8 Ways People Use Social Media the Wrong Way
Think before you click!
#1: Ranting about relationships (romantic or otherwise)
People rant online because they want a release, not a resolution.
So when it comes to those you truly care about, always take the issue offline. Otherwise, you run the risk of alienating—or worse, hurting—your significant other, family, teammate or colleague.
#2: Sharing personal information
Sharing details about your fantastic first day at work is okay. Taking a selfie with your first paycheck isn’t. This is a lesson some had to learn the hard way in 2014 when they wound up with their bank details stolen.
The same rule applies for boarding passes, email thread screenshots and other personal documents.
#3: Living for arguments in the comment sections
The comment section is where you’ll find well-meaning netizens, trolls and intellectuals, the bored, the frustrated, the righteous and the really messed up. Now, imagine all these characters trying to get on the same page. We say imagine because it hardly ever happens.
Of course everyone is welcome to participate in a discussion, but people here hardly ever keep it clean. They hardly ever bow out, too. It pays to remember: “real battles are won offline.”
#4: Shaming complete strangers
People who do so make up another reason to avoid comment sections.
Preaching to a complete stranger about the following is a no-no: how they should dress, who they should date, how they should raise their children, how they put on weight and need to lose it. Nobody wants advice they didn’t ask for from a complete stranger anyway.
#5: Making everything about “me, me...
Those who know how to work social media to their advantage use their channels to book projects, grow their following and get on the radar of prospective clients (gaining fame is a nice little bonus for some) But where do we draw the line between self-promotion and self-absorption?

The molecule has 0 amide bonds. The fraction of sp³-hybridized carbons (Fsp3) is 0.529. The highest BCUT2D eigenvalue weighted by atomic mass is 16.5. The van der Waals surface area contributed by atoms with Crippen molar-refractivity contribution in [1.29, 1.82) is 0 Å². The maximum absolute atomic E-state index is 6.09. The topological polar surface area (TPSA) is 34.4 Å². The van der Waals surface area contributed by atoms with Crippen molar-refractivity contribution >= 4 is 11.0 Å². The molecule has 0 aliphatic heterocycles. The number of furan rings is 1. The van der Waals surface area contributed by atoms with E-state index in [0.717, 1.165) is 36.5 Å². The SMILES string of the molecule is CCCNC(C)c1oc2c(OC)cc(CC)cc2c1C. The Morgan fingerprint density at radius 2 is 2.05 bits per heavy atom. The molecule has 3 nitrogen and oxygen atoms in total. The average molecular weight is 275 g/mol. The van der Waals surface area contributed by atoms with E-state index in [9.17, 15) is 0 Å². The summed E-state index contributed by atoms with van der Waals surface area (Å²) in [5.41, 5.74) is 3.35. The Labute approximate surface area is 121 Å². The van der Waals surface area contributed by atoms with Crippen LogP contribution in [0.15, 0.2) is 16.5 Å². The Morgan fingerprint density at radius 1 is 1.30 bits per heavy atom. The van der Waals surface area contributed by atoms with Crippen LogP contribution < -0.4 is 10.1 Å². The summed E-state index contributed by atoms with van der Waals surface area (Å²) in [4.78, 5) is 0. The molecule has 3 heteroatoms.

If you’re looking to keep your posts in check, you can try the 5-3-2 ratio by TA McCann: 5 of your posts should be content from others, 3 should be content from yourself, 2 should be personal status updates.
#6: Consistently tagging locations
You might want to rethink posting that Facebook check-in at NAIA. Your caption may read: “Yaaaas so excited to head to Cebu with the fam. It’s gonna be the best 5 days ever!” but it can easily translate to: "No one in my family will be in Manila! That's an empty house for five days!"
Tagging your location is a harmless way of documenting the places you’ve been to, but it could backfire especially when done in real-time and shared publicly. Play it safe. You never want to tip off anyone.
#7: Sharing an image or video without crediting the owner
Typing "ctto" (credits to the owner) doesn’t count if you don't actually name or tag anyone, no?
While every tweet, post and snap is available for public consumption once you hit send, crediting sources still matters. Ask a photographer, designer or anyone in the creative field.
#8: Going on social media instead of being present
Remember in-person conversations? Those are still cool.